10 best cars to give to teen
The first car is one of the most memorable purchases of a lifetime. For teens, it offers independence and tangible confirmation that they are driving headlong into adulthood. In a word, a first car is freedom.
Many of us purchase a car with the idea of eventually handing it off to our teen. Keeping in mind safety, cost and technology, we have come up with list of 10 good cars to keep in the family.
Our suggestions are based on new cars because their costs are easier to calculate. Chances are a used model would save you money and still satisfy your priorities. We only recommend cars with a Top Safety Pick rating or above and tried to keep the MSRP for base models under $20,000.
MSRP and total cost of ownership numbers come from Kelley Blue Book’s online calculator. Total cost of ownership factors in fuel, insurance, maintenance, registration, depreciation and possible financing fees.
The Civic, or even the subcompact crossover HR-V could, ahem, fit here, but the collapsible magic seats and overall wagon versatility in the Fit are a deal-maker. The 60/40 rear split-seat bottoms fold up to provide 4 feet of vertical space, ideal for teens on the move in their bohemian phase.
■Base price: $16,060
■MPG: 29 city, 37 highway
■Total cost of ownership: $28,018
The quirky Soul is one of the more fun cars on the list — not fun to drive so much as fun to be in. Similar to the expressive, distinctive Scion youth brand from Toyota, the Soul is a tall urban hatch with a lot of personality couched in family-oriented practicality. Don’t opt for the 18-inch wheels, as they lead to a rougher ride. You may struggle keeping it under $20,000 with all the customizable options, such as the panoramic sunroof and 8-inch touch screen, but the base model comes well-equipped.
■Base price: $16,015
■MPG: 24 city, 30 highway
■Total cost of ownership: $29,900
Mazda makes some of the most complete cars on the road, perfectly balancing striking designs with modern interior appointments, along with the SkyActiv blend of optimizing fuel economy while maximizing driving pleasure. The 3 embodies all these traits and comes in hatch and 4-door varieties. It’s a Top Safety Pick + when you ante up for the advanced safety features.
■Base price: $18,815
■MPG: 30 city, 41 highway (automatic)
■Total cost of ownership: $30,069
The only all-U.S.-built subcompact, Chevy’s Sonic offers enough interior touches and roominess to elevate it over its competitors at this price point. The technological capabilities, including the MyLink infotainment system with some of the better voice recognition on the market, is what will sell it, however. We like the large vehicle info display and prefer the sedan over the hatchback, which is unusual. Top Safety Pick was for models built after February 2015.
■Base price: $15,070
■MPG: 26 city, 35 highway
■Total cost of ownership: $30,108
This sedan could be the most adult car on the list and, subsequently, the best value. We were impressed with the overall value when we tested it in 2014, and that’s only going to improve since the 2017 redesign will hit the market in early 2016. It’s one of the roomiest for passengers on the list and is a seamless bridge car from college to career.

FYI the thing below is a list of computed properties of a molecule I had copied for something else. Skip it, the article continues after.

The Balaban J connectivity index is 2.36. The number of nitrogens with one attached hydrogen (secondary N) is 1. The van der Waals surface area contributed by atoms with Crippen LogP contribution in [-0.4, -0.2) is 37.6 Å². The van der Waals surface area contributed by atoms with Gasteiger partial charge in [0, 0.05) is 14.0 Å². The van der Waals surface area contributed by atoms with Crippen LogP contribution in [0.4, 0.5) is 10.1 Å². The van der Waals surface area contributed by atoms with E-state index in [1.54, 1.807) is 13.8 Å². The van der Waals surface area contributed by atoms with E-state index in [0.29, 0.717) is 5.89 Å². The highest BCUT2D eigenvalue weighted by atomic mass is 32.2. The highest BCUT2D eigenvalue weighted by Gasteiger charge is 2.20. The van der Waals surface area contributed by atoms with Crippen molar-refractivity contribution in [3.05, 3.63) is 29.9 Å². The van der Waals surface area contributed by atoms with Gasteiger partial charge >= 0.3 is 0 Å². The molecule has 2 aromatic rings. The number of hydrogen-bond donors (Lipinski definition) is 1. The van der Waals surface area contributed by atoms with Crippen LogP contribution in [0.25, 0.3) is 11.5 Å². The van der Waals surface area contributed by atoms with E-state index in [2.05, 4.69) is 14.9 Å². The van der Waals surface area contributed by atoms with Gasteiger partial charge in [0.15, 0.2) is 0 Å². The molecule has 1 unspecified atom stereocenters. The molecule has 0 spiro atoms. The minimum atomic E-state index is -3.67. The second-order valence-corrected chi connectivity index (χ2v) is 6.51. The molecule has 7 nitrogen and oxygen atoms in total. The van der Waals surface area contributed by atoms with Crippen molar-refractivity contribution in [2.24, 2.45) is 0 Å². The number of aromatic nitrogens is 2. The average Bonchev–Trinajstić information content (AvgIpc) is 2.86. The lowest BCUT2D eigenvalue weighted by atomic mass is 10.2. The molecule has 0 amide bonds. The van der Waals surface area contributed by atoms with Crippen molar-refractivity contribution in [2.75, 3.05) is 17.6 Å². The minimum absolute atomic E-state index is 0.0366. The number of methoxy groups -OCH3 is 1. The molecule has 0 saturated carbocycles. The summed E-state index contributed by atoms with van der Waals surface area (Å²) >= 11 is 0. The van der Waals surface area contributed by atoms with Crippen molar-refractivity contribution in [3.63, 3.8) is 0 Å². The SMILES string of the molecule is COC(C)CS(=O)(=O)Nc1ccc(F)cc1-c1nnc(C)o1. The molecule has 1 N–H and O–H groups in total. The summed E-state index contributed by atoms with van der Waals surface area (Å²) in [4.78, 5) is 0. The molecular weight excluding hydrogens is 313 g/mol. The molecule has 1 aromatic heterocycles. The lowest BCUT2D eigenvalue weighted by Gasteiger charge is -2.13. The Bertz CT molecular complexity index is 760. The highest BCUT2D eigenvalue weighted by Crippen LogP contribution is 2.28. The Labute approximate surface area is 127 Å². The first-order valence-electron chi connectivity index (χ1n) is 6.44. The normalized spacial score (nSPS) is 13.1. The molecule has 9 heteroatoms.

■Base price: $18,075
■MPG: 28 city, 38 highway
■Total cost of ownership: $31,793
You know what you’re getting with Subaru: standard all-wheel-drive and an available suite of safety features from its EyeSight advanced crash avoidance system. The Impreza comes as a four-door compact or the preferred wagon ($500 more). Consumer Reports ranked it a top pick of 2015. Even though the Starlink infotainment system has been updated to be competitive, the 7-inch touch screen is not cutting edge. It does offer parents a chance to educate kids on the joys of a CD player, however.
■Base price: $18,990
■MPG: 28 city, 37 highway (automatic transmission)
■Total cost of ownership: $31,864
The Fiesta is smaller in every aspect yet gets nearly the same fuel economy as the Focus. The refined Focus can be had for under $20,000, and economy can be boosted to 40 mpg highway with the 1.0-liter 3-cylinder turbo EcoBoost engine.
■Base price: $19,785
■MPG: 26 city, 36 highway
■Total cost of ownership: $34,153
Any of Toyota’s compacts can make a safe and reliable — if not bland — first car. The subcompact Yaris has hatchback versatility, while the Corolla has a better engine (go with the CVT, not the 4-speed), is better appointed and is larger inside. The Corolla got five stars from NHTSA; Yaris got four. Neither was a Top Safety Pick from IIHS, but the 2015 Prius was, which is why we recommend it, though it’s all about function over form. The longer you own the Prius, the more money you’ll save over the initial hybrid upcharge. With Toyota set to roll out a new and needed Prius for 2016, some good deals should be available on the outgoing model.
■Base price: $25,035
■MPG: 51 city, 48 highway
■Total cost of ownership: $34,633
The Golf and its six variants have swept the best of 2015 lists and earned North American Car of the Year and Motor Trend’s Car of the Year. For good reason. Only the Mazda 3 can compete with the Golf for fun, economy, versatility and value. Great first car, great urban car, great road car, a Top Safety Pick, the Golf is all-around good.
■Base price: $18,815
■MPG: 25 city, 37 highway
■Total cost of ownership: $35,710 (based on 2014)
The Renegade is the outlier on this list. The subcompact crossover is a Jeep, so it’s not very fuel-efficient or roomy, and it hasn’t been safety tested by IIHS or NHTSA. But it has removable roof panels. Remember the friend with the Jeep Wrangler, the beach car, the party car, the truly unsafe-for-teens car? The Renegade has a feature called My Sky, which lets you remove the roof panels manually over the front and back seats. It’s like a Jeep but simpler, safer and full of teen appeal.
■Base price: $18,990
■MPG: 24 city, 31 highway
■Total cost of ownership: Not available